My epic battle with the shower head.

The day after Christmas, I moved into my new apartment. It is a small efficiency, but it is plenty of room for a girl that has spent the last four years of her life sharing a space half that size with a roommate.

One drawback: the apartment is handicap accessible. This means that all of the light switches are lower (stand up with your arms limp by your side: where your hands fall is about the height of all of them, unless you are a legal midget, in which case look straight ahead and pretend your face is your hand)

More evidence of the handicap friendly environment: a shower head that is a full foot shorter than I am. I'm not even that tall of a person, but I can very easily see the wall about the shower head while looking straight ahead.

The simple solution to this issue was buying one of those handheld shower heads that are always a bit higher than the ones normally mounted on the wall. I went, I bought, I felt accomplished.

Attempt to change the shower head #1: I grabbed the six inch wrench from the toolkit my dad gave me for Christmas. It was too small. I tried several times to untwist the shower head with just my hands. No luck.

Attempt to change the shower head #2: I went to a store that shall remain nameless *cough Walmart cough* because I had a giftcard to use only to find out that the only wrench they have besides a 6 inch one is a huge pipe wrench costing $26.99 (more than my giftcard). The nice man behind the counter tells me to just buy the pliers, it would surely give me the grip I need and allow me to untwist whatever may come my way.

I listened to him. Dear god, what was I thinking?

I went home to find out that my hand is not physically strong enough nor large enough to squeeze the pliers and turn them at the same time. DAMN YOU GIRLY HANDS.

Attempt to change the shower head #3: I went to the hardware store. They had the wrench I needed and now I have a shower head that is still too short, but at least I can lift it off and rinse my hair without having to attempt to bend my body like a contortionist. I probably terrified my new neighbors when I finally got the shower head off of the pipe because I let out this war chant: "AHAHAHAH. TAKE THAT YOU CHEAP PIECE OF METAL THAT WILL NEVER FULFILL YOUR DREAMS OF BECOMING A FIRE HYDRANT"

I can only imagine that all shower heads would have to dream about, were they sentient beings, would becoming a fire hydrant. I mean, really, where else is there to go when all you have ever done and will ever do is squirt out water?

7 Things I Learned This Week #12 (Holiday edition!)

1. The candles on the Kinara represent things by color: black for the African race, red for African blood shed, and green for African land. My fourth grade teacher brought in a Kinara once and explained the holiday to us, but I don't recall her explaining what the candles represented. I always thought each individual candle stood for its own ideal or value. Instead, each day of Kwanzaa represents one of the seven values honored with the holiday.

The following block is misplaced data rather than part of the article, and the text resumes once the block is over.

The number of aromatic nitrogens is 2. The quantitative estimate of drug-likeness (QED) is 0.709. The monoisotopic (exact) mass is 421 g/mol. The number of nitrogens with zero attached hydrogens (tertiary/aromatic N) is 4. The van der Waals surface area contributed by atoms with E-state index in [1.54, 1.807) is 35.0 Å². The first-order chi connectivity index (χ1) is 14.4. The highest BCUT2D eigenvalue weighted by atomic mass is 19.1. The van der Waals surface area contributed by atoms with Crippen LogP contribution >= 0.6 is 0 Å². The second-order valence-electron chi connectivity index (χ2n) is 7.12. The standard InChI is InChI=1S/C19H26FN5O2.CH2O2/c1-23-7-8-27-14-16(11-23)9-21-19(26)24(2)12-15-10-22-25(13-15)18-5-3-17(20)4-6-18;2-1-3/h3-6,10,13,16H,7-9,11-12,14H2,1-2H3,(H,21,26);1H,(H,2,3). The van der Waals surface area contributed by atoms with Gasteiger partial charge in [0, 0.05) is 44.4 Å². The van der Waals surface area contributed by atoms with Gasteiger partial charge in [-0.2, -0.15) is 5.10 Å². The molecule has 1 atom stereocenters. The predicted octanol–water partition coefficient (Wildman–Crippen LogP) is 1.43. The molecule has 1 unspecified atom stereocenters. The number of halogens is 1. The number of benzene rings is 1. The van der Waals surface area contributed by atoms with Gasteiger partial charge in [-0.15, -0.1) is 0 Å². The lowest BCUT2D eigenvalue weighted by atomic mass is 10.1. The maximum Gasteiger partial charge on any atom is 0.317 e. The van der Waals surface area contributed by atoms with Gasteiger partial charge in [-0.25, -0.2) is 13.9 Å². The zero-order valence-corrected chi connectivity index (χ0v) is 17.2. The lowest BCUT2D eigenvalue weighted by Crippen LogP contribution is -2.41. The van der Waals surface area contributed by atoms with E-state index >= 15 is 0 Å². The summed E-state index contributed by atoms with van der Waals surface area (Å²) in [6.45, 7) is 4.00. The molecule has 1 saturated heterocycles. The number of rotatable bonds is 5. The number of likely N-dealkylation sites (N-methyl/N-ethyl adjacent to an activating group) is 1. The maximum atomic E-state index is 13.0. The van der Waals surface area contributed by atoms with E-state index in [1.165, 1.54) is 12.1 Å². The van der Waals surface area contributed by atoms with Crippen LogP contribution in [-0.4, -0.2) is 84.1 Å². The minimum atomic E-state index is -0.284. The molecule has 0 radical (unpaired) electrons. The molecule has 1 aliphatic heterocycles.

2. The twelve days of Christmas actually fall after Christmas and go through January 6th. 
3. President Truman received a Menorah from the Prime Minister of Israel in 1951, the first link between the White House and Hanukkah. 
4. Freezingman is a winter art and music festival held in Colorado in January as a winter counterpart to Burning Man.
5. "Holiday Heart Syndrome" refers to an irregular heart beat, normally appearing after vacation or time off from work (generally associated wit binge drinking).
6. Boxing Day is kind of the equivalent of Black Friday for the United Kingdom, Canada, New Zealand, and parts of Australia. It tends to be the highest day of revenue for commercial stores.
7. Some people believe the 25th of December falls about 9 months after the Annunciation (when the archangel Gabrial informed Mary she would give birth to God's son). Annunciation is celebrated March 25th. So it lines up. (I put my money on the theory that the day was chosen because of the overhaul of significant dates in other religions)

There you have it. Happy Chrismahanukwanzadan.(even though Hanukkah and Ramadan are over. I hope they were happy for you)
Have a safe and happy holiday season. :-)

7 Things I Learned This Week (month) #11

I don't have consistent internet access, as Knox has let out for winter break and that is normally where I go for internet. But between that, holidays, moving/not really moving yet (but will be soon!), visiting the boy (and meeting his parents in Washington DC), and lots and lots of Buffy the Vampire Slayer, it is safe to say that I haven't exactly been a reliable blogger. Though, when have I ever really been that consistent with stuff like this? You should see the diaries I have started, the knitting projects left un-knitted, and the NaNoWriMo novel I got 400 words into before I realized that I had to study for the GRE for the first week-and-a-half of November. 

Anyway, without further adieu: 
Seven Things I Learned This Week:
1. Philadelphia is the fourth largest city in the United States. 
2. Jon Stewart was born Jonathan Stuart Leibowitz.
3. Don Henley was inspired to write the song Witchy Woman while he had a high fever and was reading a book about Zelda Fitzgerald.
4. Snapple fact #658: New York City is made up of 50 islands.
5. Joe Louis used to drink cow blood fresh from slaughterhouses right before big boxing matches.
6. Zorillas are the smelliest animals in the world.
7. George Washington University has a "J" street in their student union, thus making up for the fact that Washington D.C. does not have a "J" Street. Sesame Street would be proud. 

Bonus Fact: Otters are very sensitive about their fluff bedding and where it goes. I personally saw some of them fight over where to put it in their habitat at the National Zoo. 

Tada! Learny things! Isn't it wonderful?